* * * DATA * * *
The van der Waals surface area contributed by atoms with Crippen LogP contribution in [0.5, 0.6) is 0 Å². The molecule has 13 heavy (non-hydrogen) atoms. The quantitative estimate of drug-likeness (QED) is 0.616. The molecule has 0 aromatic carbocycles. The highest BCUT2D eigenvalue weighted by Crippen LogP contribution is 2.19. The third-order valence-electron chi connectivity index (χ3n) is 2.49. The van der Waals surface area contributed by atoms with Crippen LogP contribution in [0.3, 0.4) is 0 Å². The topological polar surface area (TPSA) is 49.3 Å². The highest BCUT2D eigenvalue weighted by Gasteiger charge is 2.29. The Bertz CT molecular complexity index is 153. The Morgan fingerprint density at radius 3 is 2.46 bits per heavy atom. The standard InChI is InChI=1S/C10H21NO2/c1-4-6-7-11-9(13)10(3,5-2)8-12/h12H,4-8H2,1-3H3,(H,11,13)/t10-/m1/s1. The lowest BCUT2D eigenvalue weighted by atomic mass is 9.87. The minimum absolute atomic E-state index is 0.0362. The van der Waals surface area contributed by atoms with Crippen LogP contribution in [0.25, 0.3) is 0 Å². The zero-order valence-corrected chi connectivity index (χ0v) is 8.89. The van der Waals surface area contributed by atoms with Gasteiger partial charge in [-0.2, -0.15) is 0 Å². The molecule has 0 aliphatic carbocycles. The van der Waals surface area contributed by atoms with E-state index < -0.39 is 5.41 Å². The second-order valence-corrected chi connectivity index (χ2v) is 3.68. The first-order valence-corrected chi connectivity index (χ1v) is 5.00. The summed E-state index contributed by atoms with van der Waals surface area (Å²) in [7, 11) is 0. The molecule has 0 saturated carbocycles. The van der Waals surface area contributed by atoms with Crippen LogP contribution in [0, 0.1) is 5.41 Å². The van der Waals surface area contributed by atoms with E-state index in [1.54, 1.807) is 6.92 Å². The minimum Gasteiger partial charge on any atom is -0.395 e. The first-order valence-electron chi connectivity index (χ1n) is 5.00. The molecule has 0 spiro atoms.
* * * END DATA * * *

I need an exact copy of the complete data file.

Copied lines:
The van der Waals surface area contributed by atoms with Crippen LogP contribution in [0.5, 0.6) is 0 Å². The molecule has 13 heavy (non-hydrogen) atoms. The quantitative estimate of drug-likeness (QED) is 0.616. The molecule has 0 aromatic carbocycles. The highest BCUT2D eigenvalue weighted by Crippen LogP contribution is 2.19. The third-order valence-electron chi connectivity index (χ3n) is 2.49. The van der Waals surface area contributed by atoms with Crippen LogP contribution in [0.3, 0.4) is 0 Å². The topological polar surface area (TPSA) is 49.3 Å². The highest BCUT2D eigenvalue weighted by Gasteiger charge is 2.29. The Bertz CT molecular complexity index is 153. The Morgan fingerprint density at radius 3 is 2.46 bits per heavy atom. The standard InChI is InChI=1S/C10H21NO2/c1-4-6-7-11-9(13)10(3,5-2)8-12/h12H,4-8H2,1-3H3,(H,11,13)/t10-/m1/s1. The lowest BCUT2D eigenvalue weighted by atomic mass is 9.87. The minimum absolute atomic E-state index is 0.0362. The van der Waals surface area contributed by atoms with Crippen LogP contribution in [0.25, 0.3) is 0 Å². The zero-order valence-corrected chi connectivity index (χ0v) is 8.89. The van der Waals surface area contributed by atoms with Gasteiger partial charge in [-0.2, -0.15) is 0 Å². The molecule has 0 aliphatic carbocycles. The van der Waals surface area contributed by atoms with E-state index < -0.39 is 5.41 Å². The second-order valence-corrected chi connectivity index (χ2v) is 3.68. The first-order valence-corrected chi connectivity index (χ1v) is 5.00. The summed E-state index contributed by atoms with van der Waals surface area (Å²) in [7, 11) is 0. The molecule has 0 saturated carbocycles. The van der Waals surface area contributed by atoms with Crippen LogP contribution in [0, 0.1) is 5.41 Å². The van der Waals surface area contributed by atoms with E-state index in [1.54, 1.807) is 6.92 Å². The minimum Gasteiger partial charge on any atom is -0.395 e. The first-order valence-electron chi connectivity index (χ1n) is 5.00. The molecule has 0 spiro atoms.